Recylcemania 2012 held its 12th annual competition, had 605 schools participate for 8 weeks this spring.
Stats for this years contest:
- 92 million lbs. of recyclables and organic materials were recovered
- prevented the release of nearly 150,000 metric tons of carbon dioxide equivalent (MTCO2E).
- this reduction in greenhouse gases =
- annual emissions from more than 25,840 passenger cars
- electricity use of more than nearly 16,406 homes
- the burning of nearly 705 railcars’ worth of coal.
- average recycling rate for participating schools increased from 27.61%to 28.49% over the course of the tournament
- “Grand Champion” (determined by the percentage of overall waste recycled): American University- (85.16 percent) – Washington, D.C.
- “Per Capita Classic” (determined by total pounds of recyclables collected per person): Union College- (61.79 lbs.) – Schenectady, N.Y.
- “Waste Minimization” (determined by the lowest overall amount of recyclables and trash per person): Valencia College – (2.79 lbs.) – Orlando, Fla.
They also hosted the 2nd annual video contest with the theme “The Spirit of Recycling, ” where the public was invited to vote for their favorite videos posted to YouTube, the student submission from Florida State University garnered the most “likes” to win first prize followed by East Tennessee State University. Clemson University’s video received the Judges’ Award.
Worth adding to your library’s website? librarians are all about democracy and standing up for the people rights aren’t we?
TED talks are a great resources for learning yourself or sharing with your students/patrons and even to get a discussion going. TED ( Technology, Entertainment, Design) is a small nonprofit devoted to Ideas Worth Spreading. They offer a series on A Green Future, a collection of videos talks related to the environmental debate which ” traditionally been characterized as a conflict between economic progress and preservation of the planet. Most TED speakers, however, insist that we can have both — provided we’re smart about it.” This includes talks like Van Jones: the economic injustice of plastic or Majora Carter: the Greening of the Ghetto or John Hardy: My Green School Dream. Check out these and other TED talks and add as a great resource.
Human population is set to reach seven billion by the end of 2011. As this historic moment approaches, Population Connection is hosting nationwide video contest for high school students. The contest challenges students to create a video public service announcement that illustrates the impact of population reaching seven billion as it relates to environmental and global issues. Cash prizes of up to $1,000 available to winning videos. The deadline for entries is March 1, 2011. DETAILS
For teachers: If at least 10 of your students submit videos, they’ll send you a set of free classroom resources. DETAILS
Questions? contact Worldof7Billion@populationconnection.org or call 1-800-767-1956 or visit the website.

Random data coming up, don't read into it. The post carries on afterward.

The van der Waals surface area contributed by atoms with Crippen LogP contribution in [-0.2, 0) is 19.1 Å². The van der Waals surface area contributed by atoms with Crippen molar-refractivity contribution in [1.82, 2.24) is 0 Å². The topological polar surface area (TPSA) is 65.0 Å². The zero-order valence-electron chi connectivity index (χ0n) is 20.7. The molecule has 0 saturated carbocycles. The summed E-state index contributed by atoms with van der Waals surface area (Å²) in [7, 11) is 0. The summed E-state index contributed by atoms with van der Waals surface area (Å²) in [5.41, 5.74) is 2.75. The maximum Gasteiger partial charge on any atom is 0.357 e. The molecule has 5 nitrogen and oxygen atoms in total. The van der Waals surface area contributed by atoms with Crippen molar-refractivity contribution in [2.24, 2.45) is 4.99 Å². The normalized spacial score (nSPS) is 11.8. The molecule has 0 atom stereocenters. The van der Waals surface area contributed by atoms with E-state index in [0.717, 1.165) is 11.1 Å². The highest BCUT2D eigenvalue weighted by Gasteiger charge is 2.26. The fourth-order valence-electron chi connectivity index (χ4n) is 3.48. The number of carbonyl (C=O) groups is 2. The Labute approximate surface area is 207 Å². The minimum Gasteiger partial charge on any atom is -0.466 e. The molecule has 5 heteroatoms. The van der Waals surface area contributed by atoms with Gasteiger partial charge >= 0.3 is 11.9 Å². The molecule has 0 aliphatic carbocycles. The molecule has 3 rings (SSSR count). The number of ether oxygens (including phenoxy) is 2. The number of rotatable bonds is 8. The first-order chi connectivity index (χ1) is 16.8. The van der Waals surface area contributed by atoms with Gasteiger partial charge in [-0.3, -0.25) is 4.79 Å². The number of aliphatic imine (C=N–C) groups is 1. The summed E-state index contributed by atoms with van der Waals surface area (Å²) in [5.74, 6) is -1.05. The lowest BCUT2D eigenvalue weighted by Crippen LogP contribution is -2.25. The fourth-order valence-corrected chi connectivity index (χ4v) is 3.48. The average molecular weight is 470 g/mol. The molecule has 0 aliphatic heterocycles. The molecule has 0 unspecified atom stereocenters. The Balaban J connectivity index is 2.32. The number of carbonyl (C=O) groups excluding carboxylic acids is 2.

Check out these films created by students at Guilford College (in Greensboro NC) representing environmental beliefs and values and as stated on their web site: “producing a documentary film allows each student team to communicate and demonstrate not only mastery of key concepts and values of American environmental thought, but also to demonstrate mastery of technical and practical skills such as defining goals, idea development, time management, logical development, and cooperative learning. Creating films not only challenge student teams to confront the difficulty of translating complicated legal and policy issues into a form the average person can understand, but also to engage in interdisciplinary creative and critical thinking and analysis.” View Films
Maybe a school, academic, or even public library could offer eco-documentary video creation contests to involved students, or even adults, in the education and discovery process of environmental connections and issues facing our world.
At my University this spring, the Communications & Outreach subcommittee of the UNCG Sustainability Committee lead by the enthusiastic eco-librarian Sarah Dorsey, offered “Sustainable Shorts” film contest – films produced by our students, highlighting a particular issue of sustainability. You can view the winners of the UNCG Sustainability Shorts Film Competition.
All public are welcome to enter this contest (where you could win $500) through Duke’s Nicholas School of the Environment: using just three words, create a 30-second (or less) video telling us how you would make the environment better. There are 3 contest entry periods – 11:59 p.m. (EST), Fri., Feb. 12, March 12, April 9. Read more or watch this:
A few people have asked me recently about how single stream recycling works since its a better method for recycling. (which has developed since in general people don’t seem to understand how to sort and not put trash in recycle bins, especially on my campus!)
This awesome Web site www.explorethecycle.com offers simply explained, short video clips demonstrating “the cycle” and “the MRF” (and by visiting their site you can also watch clips on paper, glass, metal, plastic and overseas!)
I just had to re-post these videos from the Moraine Valley Community College Library’s Green blog. These are green-themed public service announcements created by a speech class on their campus. What a great idea!
If you missed the video “The Story of Stuff” (20 minute video) check it out but also check out the new video from the same group called “Story of Cap and Trade.” (10 minute video) They are both worth a watch and to pass on to your patrons regardless of your views on the issues.